If you were sitting on a trading desk like Noble Americas Energy Solutions, expecting power prices to follow record loads last summer, you would have been be sorely disappointed.
In August, Peak power prices for ERCOT, during the record demand, averaged near mid-$40s/MWh, hardly a level one might expect when compared with events in the past as prices were seen moving up and sometimes in the $400s/MWH territory for real-time markets.
THE ENDANGERED BUSINESS MODEL OF NOBLE AMERICAS ENERGY SOLUTIONS:
In most cases, when a market is short on supply, this situation presents an opportunity for someone like NAES to step up to fill in a gap.
-Short-term contracts that typically involves scheduling in the day ahead market and selling when the prices are moving up.
-With respect to volatility, these contracts do not generate profit at a low variance.
-NAES are also securing the shorts under long-term contracts, selling power to counter-parties assuming that higher electricity prices will materialize over seasons, years.
In a presentation, Noble valued these contracts at a book-value of more than $1.45 billion.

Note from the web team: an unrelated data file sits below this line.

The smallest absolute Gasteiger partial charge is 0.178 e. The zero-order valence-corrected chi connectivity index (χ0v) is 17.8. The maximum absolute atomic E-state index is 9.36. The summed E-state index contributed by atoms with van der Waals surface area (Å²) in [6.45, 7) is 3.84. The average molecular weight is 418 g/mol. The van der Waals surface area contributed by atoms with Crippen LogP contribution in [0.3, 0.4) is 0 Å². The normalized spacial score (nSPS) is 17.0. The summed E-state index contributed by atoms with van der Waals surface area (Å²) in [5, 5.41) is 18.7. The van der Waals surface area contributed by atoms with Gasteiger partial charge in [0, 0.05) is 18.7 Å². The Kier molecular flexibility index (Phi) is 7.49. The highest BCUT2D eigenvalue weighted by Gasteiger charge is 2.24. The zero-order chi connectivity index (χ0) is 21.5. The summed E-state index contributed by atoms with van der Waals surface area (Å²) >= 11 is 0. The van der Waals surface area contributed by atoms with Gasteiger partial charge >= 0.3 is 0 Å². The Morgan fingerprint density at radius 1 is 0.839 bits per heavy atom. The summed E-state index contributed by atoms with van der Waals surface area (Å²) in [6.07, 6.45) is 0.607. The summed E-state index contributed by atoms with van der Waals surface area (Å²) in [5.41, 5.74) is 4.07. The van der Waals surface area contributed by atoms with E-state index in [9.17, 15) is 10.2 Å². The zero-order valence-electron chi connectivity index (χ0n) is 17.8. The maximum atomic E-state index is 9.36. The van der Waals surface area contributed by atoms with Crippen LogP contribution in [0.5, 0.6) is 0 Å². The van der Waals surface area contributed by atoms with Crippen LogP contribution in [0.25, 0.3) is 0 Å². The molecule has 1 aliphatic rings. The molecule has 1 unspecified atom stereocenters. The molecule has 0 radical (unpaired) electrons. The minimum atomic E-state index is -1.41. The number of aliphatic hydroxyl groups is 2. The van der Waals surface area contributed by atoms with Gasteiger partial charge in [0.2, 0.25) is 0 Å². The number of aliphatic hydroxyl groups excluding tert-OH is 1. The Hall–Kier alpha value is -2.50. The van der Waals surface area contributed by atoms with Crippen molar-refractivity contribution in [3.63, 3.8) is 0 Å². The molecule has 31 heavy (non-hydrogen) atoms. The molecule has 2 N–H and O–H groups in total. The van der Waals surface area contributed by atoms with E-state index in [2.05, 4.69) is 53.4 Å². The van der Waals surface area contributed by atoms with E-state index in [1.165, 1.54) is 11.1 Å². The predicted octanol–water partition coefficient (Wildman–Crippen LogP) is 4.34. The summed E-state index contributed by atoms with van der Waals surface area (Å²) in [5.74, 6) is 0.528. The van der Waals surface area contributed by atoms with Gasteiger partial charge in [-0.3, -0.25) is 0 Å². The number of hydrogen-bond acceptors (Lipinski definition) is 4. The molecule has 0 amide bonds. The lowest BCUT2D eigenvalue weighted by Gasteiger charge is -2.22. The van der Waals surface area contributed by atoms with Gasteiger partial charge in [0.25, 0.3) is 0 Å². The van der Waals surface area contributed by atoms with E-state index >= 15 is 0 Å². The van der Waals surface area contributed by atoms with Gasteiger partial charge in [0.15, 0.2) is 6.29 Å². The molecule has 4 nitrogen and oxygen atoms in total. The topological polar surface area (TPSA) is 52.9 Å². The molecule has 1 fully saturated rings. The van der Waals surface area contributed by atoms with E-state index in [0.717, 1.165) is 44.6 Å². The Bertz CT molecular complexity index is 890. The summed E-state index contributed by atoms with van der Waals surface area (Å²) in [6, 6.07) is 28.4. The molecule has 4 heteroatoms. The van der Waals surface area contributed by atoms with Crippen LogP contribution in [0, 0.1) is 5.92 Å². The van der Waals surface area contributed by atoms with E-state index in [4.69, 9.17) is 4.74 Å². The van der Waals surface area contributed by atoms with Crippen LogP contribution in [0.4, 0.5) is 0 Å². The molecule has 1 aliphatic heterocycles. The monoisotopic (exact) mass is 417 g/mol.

It is not a coincidence if the Singapore-listed trader, who is at the center of a profit accounting dispute, has hired Morgan Stanley for the disposal of Noble Americas Energy Solutions.
Why aren’t they de-listed ?
To facilitate the disposals is the 1ST REASON.
The current market situation in the U.S power is not a compelling business future case for Noble Americas Energy Solutions, (path dependent for the group own survival).
This should cause a little concern among those who are trying to determine the intrinsic value of NAES currently on the sale block.
They have lost more than $3B in FCF over the last 24 months.
During Q2, the cash-flows from the operations didn’t even covered the cash interests expenses of their debt service.
Given that the trader is not generating cash and cannot expand its borrowing base, we can only assume that they are told that they have to sell Noble Americas Energy Solutions to repay the debtload.
This is at 20-50% below the advertised book value to hit a bidder => and the house will consequently have to raise a significant shortfall in equity to repay the loans its lenders $3 billion, hence outlining the second and last REASON explaining why the Noble Group counter has remained listed on the Singapore Exchange at the present time.